By Daryl Lee Spiewak, CEM, TEM, Lead Trainer for the CEM Commission
Candidates continue to find the Sample Global AEM/CEM Training Course Allocation Table a useful tool when preparing their certification packet. But the courses listed in it continue to change and to grow in number, which leads to many questions. This article answers some of those questions by explaining the table’s history, how the CEM Commissioners use it, and how the list grew.
When the CEM Commission first began reviewing certification packets in 1993, they found the training certificates listed either the dates of the training or only the last day of training. Without additional supporting documentation, the Commissioners could only allocate six hours per full day of training. So if a training certificate for a course that lasted 36 hours only listed the final day of the course, then the candidate only received credit for six hours! It was a problem that resulted in many incomplete applications.
Commissioners relied on old FEMA and Fire Academy catalogs to determine the proper number of training hours allocated to a particular course. That was all we had available at the time. And since training courses are accepted for the previous 10 years, it became burdensome for the Commissioners to keep and to review 10 years’ worth of FEMA and Fire Academy course catalogs.
The Commissioners also learned candidates had difficulty properly allocating a particular training course to the emergency management or to the general management category. To speed up our review process, the Commission developed a listing to allocate the most common training courses submitted.
The allocation table took the place of all those FEMA and Fire Academy course catalogs we had to keep. It specified how many contact hours the course provided, and it allocated the individual training courses to emergency management, general management, or both. This combined list became the foundation of the training course allocation table.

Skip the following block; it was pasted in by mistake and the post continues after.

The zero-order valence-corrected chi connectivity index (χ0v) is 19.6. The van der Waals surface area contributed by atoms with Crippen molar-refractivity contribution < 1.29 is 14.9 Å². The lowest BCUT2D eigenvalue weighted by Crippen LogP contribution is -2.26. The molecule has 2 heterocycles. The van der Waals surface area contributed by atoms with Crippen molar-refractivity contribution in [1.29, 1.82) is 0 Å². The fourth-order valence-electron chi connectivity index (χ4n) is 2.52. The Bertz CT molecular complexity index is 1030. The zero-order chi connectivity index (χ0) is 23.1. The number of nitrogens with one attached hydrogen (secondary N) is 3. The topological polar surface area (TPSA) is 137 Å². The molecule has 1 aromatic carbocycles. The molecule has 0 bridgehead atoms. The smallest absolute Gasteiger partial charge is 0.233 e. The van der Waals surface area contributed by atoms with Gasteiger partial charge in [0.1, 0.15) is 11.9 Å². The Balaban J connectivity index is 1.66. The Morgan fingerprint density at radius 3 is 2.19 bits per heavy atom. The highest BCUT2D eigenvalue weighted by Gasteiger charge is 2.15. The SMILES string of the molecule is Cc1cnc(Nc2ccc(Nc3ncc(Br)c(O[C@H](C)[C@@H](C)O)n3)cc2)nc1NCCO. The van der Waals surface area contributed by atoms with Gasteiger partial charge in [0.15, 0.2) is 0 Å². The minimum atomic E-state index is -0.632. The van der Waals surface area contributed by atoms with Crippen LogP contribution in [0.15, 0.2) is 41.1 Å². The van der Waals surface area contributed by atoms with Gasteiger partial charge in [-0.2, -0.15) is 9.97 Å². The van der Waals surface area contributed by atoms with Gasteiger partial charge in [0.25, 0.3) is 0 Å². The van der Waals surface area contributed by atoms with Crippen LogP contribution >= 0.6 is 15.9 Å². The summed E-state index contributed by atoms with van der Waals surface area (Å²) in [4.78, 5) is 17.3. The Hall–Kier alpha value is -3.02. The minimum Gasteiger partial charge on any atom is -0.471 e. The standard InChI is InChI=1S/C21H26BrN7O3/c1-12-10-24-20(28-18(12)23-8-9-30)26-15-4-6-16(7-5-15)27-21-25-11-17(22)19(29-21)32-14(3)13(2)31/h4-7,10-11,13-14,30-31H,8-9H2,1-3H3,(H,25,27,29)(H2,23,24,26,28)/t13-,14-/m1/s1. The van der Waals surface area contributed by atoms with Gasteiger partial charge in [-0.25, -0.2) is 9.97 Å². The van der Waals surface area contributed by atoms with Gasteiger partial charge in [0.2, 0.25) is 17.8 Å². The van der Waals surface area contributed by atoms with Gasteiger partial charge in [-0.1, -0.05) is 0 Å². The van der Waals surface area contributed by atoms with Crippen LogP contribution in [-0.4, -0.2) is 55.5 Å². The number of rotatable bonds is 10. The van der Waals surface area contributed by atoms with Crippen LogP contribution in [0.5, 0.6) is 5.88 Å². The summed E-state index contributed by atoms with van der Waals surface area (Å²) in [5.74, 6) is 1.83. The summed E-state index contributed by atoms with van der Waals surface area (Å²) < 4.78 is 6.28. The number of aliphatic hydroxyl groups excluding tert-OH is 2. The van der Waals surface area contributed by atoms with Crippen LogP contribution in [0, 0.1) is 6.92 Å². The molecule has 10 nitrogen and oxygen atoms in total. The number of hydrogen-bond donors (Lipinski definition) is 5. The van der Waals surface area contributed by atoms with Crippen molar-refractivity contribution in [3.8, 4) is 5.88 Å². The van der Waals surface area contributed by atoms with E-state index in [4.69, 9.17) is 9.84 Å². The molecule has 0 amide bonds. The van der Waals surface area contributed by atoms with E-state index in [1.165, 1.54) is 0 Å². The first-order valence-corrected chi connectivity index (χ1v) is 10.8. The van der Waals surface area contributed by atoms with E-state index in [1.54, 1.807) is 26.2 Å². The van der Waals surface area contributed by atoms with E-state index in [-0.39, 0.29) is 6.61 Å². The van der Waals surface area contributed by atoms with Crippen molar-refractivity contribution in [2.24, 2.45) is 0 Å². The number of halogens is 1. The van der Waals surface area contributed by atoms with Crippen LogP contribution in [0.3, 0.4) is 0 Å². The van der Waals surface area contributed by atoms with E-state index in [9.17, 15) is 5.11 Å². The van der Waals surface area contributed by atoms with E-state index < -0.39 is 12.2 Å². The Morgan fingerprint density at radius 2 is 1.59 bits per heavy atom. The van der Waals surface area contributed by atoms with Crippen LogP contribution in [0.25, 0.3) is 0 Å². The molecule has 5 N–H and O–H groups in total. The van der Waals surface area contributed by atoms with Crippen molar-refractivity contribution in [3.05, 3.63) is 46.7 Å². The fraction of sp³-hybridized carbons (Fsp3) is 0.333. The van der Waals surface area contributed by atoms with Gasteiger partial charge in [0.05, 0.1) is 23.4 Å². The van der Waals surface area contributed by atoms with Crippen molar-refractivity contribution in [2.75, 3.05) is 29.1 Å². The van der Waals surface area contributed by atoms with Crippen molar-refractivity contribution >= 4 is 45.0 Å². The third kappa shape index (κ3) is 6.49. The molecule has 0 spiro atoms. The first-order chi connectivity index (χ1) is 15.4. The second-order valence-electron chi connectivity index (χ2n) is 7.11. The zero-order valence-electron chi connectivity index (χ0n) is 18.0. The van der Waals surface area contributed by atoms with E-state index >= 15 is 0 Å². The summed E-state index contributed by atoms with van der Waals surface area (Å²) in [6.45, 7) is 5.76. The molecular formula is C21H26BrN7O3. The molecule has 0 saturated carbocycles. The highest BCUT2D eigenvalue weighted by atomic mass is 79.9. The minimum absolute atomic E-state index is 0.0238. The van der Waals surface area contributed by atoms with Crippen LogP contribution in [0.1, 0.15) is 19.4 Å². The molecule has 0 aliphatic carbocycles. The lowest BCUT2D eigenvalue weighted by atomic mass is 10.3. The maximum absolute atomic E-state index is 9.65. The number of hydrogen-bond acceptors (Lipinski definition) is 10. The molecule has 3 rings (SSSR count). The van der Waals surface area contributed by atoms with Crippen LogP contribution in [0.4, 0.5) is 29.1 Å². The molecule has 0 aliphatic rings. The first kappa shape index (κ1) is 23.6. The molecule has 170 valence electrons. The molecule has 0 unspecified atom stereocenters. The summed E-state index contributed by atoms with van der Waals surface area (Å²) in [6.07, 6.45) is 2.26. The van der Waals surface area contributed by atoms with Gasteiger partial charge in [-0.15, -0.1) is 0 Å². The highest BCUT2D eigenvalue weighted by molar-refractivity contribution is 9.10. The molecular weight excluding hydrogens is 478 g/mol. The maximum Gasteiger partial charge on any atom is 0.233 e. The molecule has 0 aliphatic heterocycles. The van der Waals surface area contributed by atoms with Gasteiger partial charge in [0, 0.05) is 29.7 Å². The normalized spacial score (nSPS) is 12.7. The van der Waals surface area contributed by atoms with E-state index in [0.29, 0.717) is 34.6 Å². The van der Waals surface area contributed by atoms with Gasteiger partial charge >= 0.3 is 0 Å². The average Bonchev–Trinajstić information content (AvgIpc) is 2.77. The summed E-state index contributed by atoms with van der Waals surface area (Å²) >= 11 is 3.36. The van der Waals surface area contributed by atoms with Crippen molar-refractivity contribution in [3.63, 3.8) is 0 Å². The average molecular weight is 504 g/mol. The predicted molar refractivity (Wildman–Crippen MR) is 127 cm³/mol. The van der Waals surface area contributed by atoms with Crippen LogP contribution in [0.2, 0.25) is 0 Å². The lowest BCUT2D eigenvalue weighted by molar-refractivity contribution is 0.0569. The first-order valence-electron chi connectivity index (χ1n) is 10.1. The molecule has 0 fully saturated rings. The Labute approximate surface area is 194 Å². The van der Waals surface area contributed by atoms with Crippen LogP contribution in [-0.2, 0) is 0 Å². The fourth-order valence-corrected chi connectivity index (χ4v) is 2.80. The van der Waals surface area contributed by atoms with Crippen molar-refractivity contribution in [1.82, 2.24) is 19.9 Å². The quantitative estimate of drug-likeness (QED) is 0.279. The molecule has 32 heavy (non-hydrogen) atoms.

As a tool, Commissioners use the allocation table when the training certificates submitted by a candidate do not clearly indicate the course contact hours and the candidate claims more than six hours credit. The priority always goes to the documentation the candidate provides. When there is a discrepancy or a question regarding allocation, the Commissioners refer to the allocation table.
When a course of instruction is not listed on the allocation table, the Commissioners may choose to conduct an Internet search to determine the correct values, but it is not a requirement that the Commissioners do so. The requirement is for the candidate to provide adequate documentation to verify his or her claims, or the application will be found incomplete.
When a discrepancy between the claims and supporting documentation still exists, the application packet is deemed incomplete. Within 30 days, the candidate will receive an incomplete letter stating exactly what must be completed and resubmitted to earn certification.
The Commission did not want to duplicate the FEMA and Fire Academy training courses with the allocation table. That would make the listing too large and unwieldy. We chose to list only the most common training courses candidates submitted, because it was to be a tool to assist in our packet reviews and not a replacement for the candidates’ supporting documentation. So the allocation table started out very small.
After each review session, Commissioners would list the courses they saw most often. Those courses not already on the list then were added to it. Over the years, the list continued to grow.
The allocation table remained USA-centric until a few years ago, when the Commission began receiving application packets from outside the United States. We knew we had to expand the allocation table to include those training courses that would be the most common ones the CEM Commissioners would encounter. These courses were selected by the IAEM Councils and added to the list.
The allocation table was commonly referred to as the Training Allocation Chart. It was a sample listing of training courses most commonly submitted to the Commission for review. The listing was not all inclusive, nor would it ever be. Our global members suggested a name change for the table. After much discussion, the Commission settled on the “Sample Global AEM/CEM Training Course Allocation Table,” the name it is known by today.
IAEM Bulletin, August 2012
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